Shelley Widhalm of Shell’s Ink Services works on a writing project of writing a short story for Self-Improvement Month. She plans to enter the story in an anthology contest.

It seems there’s a month or day for most everything, so it’s fitting to have a month dedicated just to self-improvement.

With September being Self-Improvement Month, do you have something you’d like to improve in your own life? Is there a hobby you’d like to pick up or a behavior you’d like to engage in to be healthier? Hobbies expand your skill set and teach you something new, while living a healthy lifestyle helps you function better mentally and physically, and exercise is shown to reverse the effects of aging.

Take Steps toward Change

Self-improvement takes change, which can be difficult to do, but staying stagnant can be boring or frustrating. Change is best done in steps, instead of all at once. That way over time, the new activity, behavior or approach becomes routine without requiring a lot of self-convincing to get started or going.

Like with New Year’s resolutions, taking on too much may result in goal dropping by February—gyms are busy in January, but then numbers go down a month later. To start, cut out what’s not working then pick your goal.

If you decide you’re goal is writing or editing (that’s my subject of expertise), here are a few things you can do to turn the goal into a habit (something you do automatically without a lot of forethought).

To start, maybe you need to change your approach to the task and not look at it as something to fear or a chore to dread. I used to dislike editing my own work, but now I see it as a fun project because I get to cut, move things around and flesh out what’s flat or boring. To get to that point, I had to set up my editing routine with a list of goals, timelines, due dates and progress check-ins.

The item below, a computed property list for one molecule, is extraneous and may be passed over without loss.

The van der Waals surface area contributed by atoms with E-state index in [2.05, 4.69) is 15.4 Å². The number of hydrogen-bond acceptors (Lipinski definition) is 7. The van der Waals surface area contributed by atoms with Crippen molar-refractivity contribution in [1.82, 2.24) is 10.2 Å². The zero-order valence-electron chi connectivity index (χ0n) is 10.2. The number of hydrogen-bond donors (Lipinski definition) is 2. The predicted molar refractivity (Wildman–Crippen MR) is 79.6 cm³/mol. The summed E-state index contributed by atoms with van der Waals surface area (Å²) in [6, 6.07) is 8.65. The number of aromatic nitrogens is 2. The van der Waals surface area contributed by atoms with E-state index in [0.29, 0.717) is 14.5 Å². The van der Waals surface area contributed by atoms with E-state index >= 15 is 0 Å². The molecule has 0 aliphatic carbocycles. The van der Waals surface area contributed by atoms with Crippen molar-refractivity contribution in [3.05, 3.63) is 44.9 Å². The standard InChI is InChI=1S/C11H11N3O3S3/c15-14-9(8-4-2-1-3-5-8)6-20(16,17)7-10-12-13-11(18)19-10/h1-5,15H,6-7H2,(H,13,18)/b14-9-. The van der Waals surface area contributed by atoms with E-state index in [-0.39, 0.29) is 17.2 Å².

Establish a Routine

To get into a writing (or editing) routine, you can:

  • Create a writing plan to prioritize a set of goals that keep you dedicated and focused. You could write 30 to 60 minutes a day or two times a week, but plan for the same time and day, so that it becomes part of your schedule (and be sure to put it in your planner). Get started writing even if you don’t feel inspired simply by describing something in the room or counting syllables to write a haiku (it’s 5, 7, 5).
  • Break writing into smaller tasks, so that it doesn’t seem so overwhelming. Set up mini-deadlines and items that you can cross off your to-do list. (I like to start my new lists with recent accomplishments that get a big checkmark, so I can remember what I just finished and feel like I’m in the middle of things, not just starting.)
  • Go backward, figuring out a final due date or deadline for a project and coming up with a list of tasks to get there. Write in an estimated completion time for each item on the list. Then schedule the items out, leaving a couple extra leeway days in case of interruptions.

Self-Congratulate

Once you finish your first writing or editing project, have a reward in place, doing something you normally wouldn’t do. Maybe go out for an extra nice dinner or buy a gift for yourself (I tend to pick boxes of fancy chocolate).